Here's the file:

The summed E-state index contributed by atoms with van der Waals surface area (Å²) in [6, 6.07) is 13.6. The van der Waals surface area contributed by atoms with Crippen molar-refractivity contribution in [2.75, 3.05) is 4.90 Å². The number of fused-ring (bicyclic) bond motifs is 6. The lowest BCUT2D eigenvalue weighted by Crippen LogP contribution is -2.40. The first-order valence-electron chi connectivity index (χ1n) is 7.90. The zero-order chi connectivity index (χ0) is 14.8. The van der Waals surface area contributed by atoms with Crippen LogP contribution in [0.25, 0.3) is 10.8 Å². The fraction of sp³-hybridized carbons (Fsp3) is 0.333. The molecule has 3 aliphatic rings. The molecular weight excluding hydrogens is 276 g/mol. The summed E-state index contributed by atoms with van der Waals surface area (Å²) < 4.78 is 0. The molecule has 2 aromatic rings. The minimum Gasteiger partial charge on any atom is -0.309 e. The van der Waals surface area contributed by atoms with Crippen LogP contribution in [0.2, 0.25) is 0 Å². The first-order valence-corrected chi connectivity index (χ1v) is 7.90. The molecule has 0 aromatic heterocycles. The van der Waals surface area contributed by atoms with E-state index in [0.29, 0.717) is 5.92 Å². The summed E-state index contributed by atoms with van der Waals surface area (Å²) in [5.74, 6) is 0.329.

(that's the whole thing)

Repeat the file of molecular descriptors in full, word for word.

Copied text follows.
The summed E-state index contributed by atoms with van der Waals surface area (Å²) in [6, 6.07) is 13.6. The van der Waals surface area contributed by atoms with Crippen molar-refractivity contribution in [2.75, 3.05) is 4.90 Å². The number of fused-ring (bicyclic) bond motifs is 6. The lowest BCUT2D eigenvalue weighted by Crippen LogP contribution is -2.40. The first-order valence-electron chi connectivity index (χ1n) is 7.90. The zero-order chi connectivity index (χ0) is 14.8. The van der Waals surface area contributed by atoms with Crippen LogP contribution in [0.25, 0.3) is 10.8 Å². The fraction of sp³-hybridized carbons (Fsp3) is 0.333. The molecule has 3 aliphatic rings. The molecular weight excluding hydrogens is 276 g/mol. The summed E-state index contributed by atoms with van der Waals surface area (Å²) < 4.78 is 0. The molecule has 2 aromatic rings. The minimum Gasteiger partial charge on any atom is -0.309 e. The van der Waals surface area contributed by atoms with Crippen LogP contribution in [0.2, 0.25) is 0 Å². The first-order valence-corrected chi connectivity index (χ1v) is 7.90. The molecule has 0 aromatic heterocycles. The van der Waals surface area contributed by atoms with E-state index in [0.29, 0.717) is 5.92 Å². The summed E-state index contributed by atoms with van der Waals surface area (Å²) in [5.74, 6) is 0.329.